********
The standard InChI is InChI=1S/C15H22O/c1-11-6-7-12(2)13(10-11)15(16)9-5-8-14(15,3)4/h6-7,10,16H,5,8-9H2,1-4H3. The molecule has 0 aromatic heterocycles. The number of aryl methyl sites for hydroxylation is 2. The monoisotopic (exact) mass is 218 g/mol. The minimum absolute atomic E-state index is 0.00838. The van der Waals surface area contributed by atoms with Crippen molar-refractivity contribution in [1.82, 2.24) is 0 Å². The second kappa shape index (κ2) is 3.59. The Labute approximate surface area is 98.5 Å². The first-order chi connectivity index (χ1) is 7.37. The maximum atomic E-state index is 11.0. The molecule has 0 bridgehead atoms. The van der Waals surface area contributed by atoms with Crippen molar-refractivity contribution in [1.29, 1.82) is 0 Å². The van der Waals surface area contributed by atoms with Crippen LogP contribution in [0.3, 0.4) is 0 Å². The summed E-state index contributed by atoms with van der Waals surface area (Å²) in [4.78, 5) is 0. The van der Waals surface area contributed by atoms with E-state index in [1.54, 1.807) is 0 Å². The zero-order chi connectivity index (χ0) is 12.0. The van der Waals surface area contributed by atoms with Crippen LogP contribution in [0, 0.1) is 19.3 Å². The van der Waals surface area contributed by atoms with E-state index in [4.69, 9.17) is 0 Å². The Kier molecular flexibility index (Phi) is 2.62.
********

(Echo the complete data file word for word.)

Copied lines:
The standard InChI is InChI=1S/C15H22O/c1-11-6-7-12(2)13(10-11)15(16)9-5-8-14(15,3)4/h6-7,10,16H,5,8-9H2,1-4H3. The molecule has 0 aromatic heterocycles. The number of aryl methyl sites for hydroxylation is 2. The monoisotopic (exact) mass is 218 g/mol. The minimum absolute atomic E-state index is 0.00838. The van der Waals surface area contributed by atoms with Crippen molar-refractivity contribution in [1.82, 2.24) is 0 Å². The second kappa shape index (κ2) is 3.59. The Labute approximate surface area is 98.5 Å². The first-order chi connectivity index (χ1) is 7.37. The maximum atomic E-state index is 11.0. The molecule has 0 bridgehead atoms. The van der Waals surface area contributed by atoms with Crippen molar-refractivity contribution in [1.29, 1.82) is 0 Å². The van der Waals surface area contributed by atoms with Crippen LogP contribution in [0.3, 0.4) is 0 Å². The summed E-state index contributed by atoms with van der Waals surface area (Å²) in [4.78, 5) is 0. The van der Waals surface area contributed by atoms with E-state index in [1.54, 1.807) is 0 Å². The zero-order chi connectivity index (χ0) is 12.0. The van der Waals surface area contributed by atoms with Crippen LogP contribution in [0, 0.1) is 19.3 Å². The van der Waals surface area contributed by atoms with E-state index in [4.69, 9.17) is 0 Å². The Kier molecular flexibility index (Phi) is 2.62.